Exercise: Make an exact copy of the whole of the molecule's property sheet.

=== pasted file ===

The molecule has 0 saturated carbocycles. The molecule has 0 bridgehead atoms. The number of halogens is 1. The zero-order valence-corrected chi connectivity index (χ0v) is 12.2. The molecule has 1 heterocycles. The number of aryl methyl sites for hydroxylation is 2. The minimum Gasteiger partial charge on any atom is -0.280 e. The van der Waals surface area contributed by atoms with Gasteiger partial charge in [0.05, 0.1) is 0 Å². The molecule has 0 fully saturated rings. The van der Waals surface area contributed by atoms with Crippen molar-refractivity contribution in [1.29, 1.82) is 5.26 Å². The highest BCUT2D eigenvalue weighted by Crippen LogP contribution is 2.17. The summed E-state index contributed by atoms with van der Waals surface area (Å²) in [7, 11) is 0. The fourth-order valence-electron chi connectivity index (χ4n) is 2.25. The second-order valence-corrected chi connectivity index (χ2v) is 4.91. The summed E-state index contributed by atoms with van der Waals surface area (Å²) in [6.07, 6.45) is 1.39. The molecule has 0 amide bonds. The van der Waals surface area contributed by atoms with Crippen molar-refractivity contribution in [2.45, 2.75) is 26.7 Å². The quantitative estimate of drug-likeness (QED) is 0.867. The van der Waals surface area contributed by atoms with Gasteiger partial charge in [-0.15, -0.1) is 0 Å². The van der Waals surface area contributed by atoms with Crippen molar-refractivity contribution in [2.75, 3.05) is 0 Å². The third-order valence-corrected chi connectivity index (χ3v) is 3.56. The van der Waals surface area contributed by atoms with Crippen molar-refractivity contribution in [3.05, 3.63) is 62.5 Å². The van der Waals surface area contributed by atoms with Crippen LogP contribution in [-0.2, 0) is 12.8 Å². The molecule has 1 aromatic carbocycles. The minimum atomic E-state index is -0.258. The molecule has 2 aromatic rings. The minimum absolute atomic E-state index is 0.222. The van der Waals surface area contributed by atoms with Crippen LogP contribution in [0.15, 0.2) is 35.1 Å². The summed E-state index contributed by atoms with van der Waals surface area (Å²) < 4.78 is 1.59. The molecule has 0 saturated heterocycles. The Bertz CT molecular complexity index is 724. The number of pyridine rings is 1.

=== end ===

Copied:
The molecule has 0 saturated carbocycles. The molecule has 0 bridgehead atoms. The number of halogens is 1. The zero-order valence-corrected chi connectivity index (χ0v) is 12.2. The molecule has 1 heterocycles. The number of aryl methyl sites for hydroxylation is 2. The minimum Gasteiger partial charge on any atom is -0.280 e. The van der Waals surface area contributed by atoms with Gasteiger partial charge in [0.05, 0.1) is 0 Å². The molecule has 0 fully saturated rings. The van der Waals surface area contributed by atoms with Crippen molar-refractivity contribution in [1.29, 1.82) is 5.26 Å². The highest BCUT2D eigenvalue weighted by Crippen LogP contribution is 2.17. The summed E-state index contributed by atoms with van der Waals surface area (Å²) in [7, 11) is 0. The fourth-order valence-electron chi connectivity index (χ4n) is 2.25. The second-order valence-corrected chi connectivity index (χ2v) is 4.91. The summed E-state index contributed by atoms with van der Waals surface area (Å²) in [6.07, 6.45) is 1.39. The molecule has 0 amide bonds. The van der Waals surface area contributed by atoms with Crippen molar-refractivity contribution in [2.45, 2.75) is 26.7 Å². The quantitative estimate of drug-likeness (QED) is 0.867. The van der Waals surface area contributed by atoms with Gasteiger partial charge in [-0.15, -0.1) is 0 Å². The van der Waals surface area contributed by atoms with Crippen molar-refractivity contribution in [2.75, 3.05) is 0 Å². The third-order valence-corrected chi connectivity index (χ3v) is 3.56. The van der Waals surface area contributed by atoms with Crippen molar-refractivity contribution in [3.05, 3.63) is 62.5 Å². The van der Waals surface area contributed by atoms with Crippen LogP contribution in [-0.2, 0) is 12.8 Å². The molecule has 1 aromatic carbocycles. The minimum atomic E-state index is -0.258. The molecule has 2 aromatic rings. The minimum absolute atomic E-state index is 0.222. The van der Waals surface area contributed by atoms with Crippen LogP contribution in [0.15, 0.2) is 35.1 Å². The summed E-state index contributed by atoms with van der Waals surface area (Å²) < 4.78 is 1.59. The molecule has 0 saturated heterocycles. The Bertz CT molecular complexity index is 724. The number of pyridine rings is 1.